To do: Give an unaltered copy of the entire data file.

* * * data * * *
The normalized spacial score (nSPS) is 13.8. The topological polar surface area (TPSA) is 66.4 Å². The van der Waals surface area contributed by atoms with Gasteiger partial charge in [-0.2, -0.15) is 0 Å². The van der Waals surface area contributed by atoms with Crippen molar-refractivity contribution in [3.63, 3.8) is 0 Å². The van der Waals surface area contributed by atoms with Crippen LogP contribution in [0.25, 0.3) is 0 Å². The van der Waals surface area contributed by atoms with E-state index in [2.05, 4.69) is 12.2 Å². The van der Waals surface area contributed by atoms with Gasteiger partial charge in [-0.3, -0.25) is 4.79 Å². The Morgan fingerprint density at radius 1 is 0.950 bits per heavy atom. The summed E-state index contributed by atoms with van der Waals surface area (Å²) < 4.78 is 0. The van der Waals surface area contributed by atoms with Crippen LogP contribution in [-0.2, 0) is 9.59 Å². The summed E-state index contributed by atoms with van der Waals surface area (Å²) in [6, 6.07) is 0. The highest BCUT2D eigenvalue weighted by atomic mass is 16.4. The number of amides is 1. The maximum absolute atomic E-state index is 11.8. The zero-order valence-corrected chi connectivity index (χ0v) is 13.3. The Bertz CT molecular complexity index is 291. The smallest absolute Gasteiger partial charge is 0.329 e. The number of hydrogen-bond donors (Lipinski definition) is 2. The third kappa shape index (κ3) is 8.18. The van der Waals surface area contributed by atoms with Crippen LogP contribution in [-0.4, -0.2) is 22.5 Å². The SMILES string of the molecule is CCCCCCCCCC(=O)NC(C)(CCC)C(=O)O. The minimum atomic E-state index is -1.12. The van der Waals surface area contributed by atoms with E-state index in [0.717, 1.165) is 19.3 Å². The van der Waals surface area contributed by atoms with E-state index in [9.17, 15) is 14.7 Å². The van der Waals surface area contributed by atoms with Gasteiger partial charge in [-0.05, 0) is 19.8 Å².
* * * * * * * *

The normalized spacial score (nSPS) is 13.8. The topological polar surface area (TPSA) is 66.4 Å². The van der Waals surface area contributed by atoms with Gasteiger partial charge in [-0.2, -0.15) is 0 Å². The van der Waals surface area contributed by atoms with Crippen molar-refractivity contribution in [3.63, 3.8) is 0 Å². The van der Waals surface area contributed by atoms with Crippen LogP contribution in [0.25, 0.3) is 0 Å². The van der Waals surface area contributed by atoms with E-state index in [2.05, 4.69) is 12.2 Å². The van der Waals surface area contributed by atoms with Gasteiger partial charge in [-0.3, -0.25) is 4.79 Å². The Morgan fingerprint density at radius 1 is 0.950 bits per heavy atom. The summed E-state index contributed by atoms with van der Waals surface area (Å²) < 4.78 is 0. The van der Waals surface area contributed by atoms with Crippen LogP contribution in [-0.2, 0) is 9.59 Å². The summed E-state index contributed by atoms with van der Waals surface area (Å²) in [6, 6.07) is 0. The highest BCUT2D eigenvalue weighted by atomic mass is 16.4. The number of amides is 1. The maximum absolute atomic E-state index is 11.8. The zero-order valence-corrected chi connectivity index (χ0v) is 13.3. The Bertz CT molecular complexity index is 291. The smallest absolute Gasteiger partial charge is 0.329 e. The number of hydrogen-bond donors (Lipinski definition) is 2. The third kappa shape index (κ3) is 8.18. The van der Waals surface area contributed by atoms with Crippen LogP contribution in [-0.4, -0.2) is 22.5 Å². The SMILES string of the molecule is CCCCCCCCCC(=O)NC(C)(CCC)C(=O)O. The minimum atomic E-state index is -1.12. The van der Waals surface area contributed by atoms with E-state index in [0.717, 1.165) is 19.3 Å². The van der Waals surface area contributed by atoms with E-state index in [9.17, 15) is 14.7 Å². The van der Waals surface area contributed by atoms with Gasteiger partial charge in [-0.05, 0) is 19.8 Å².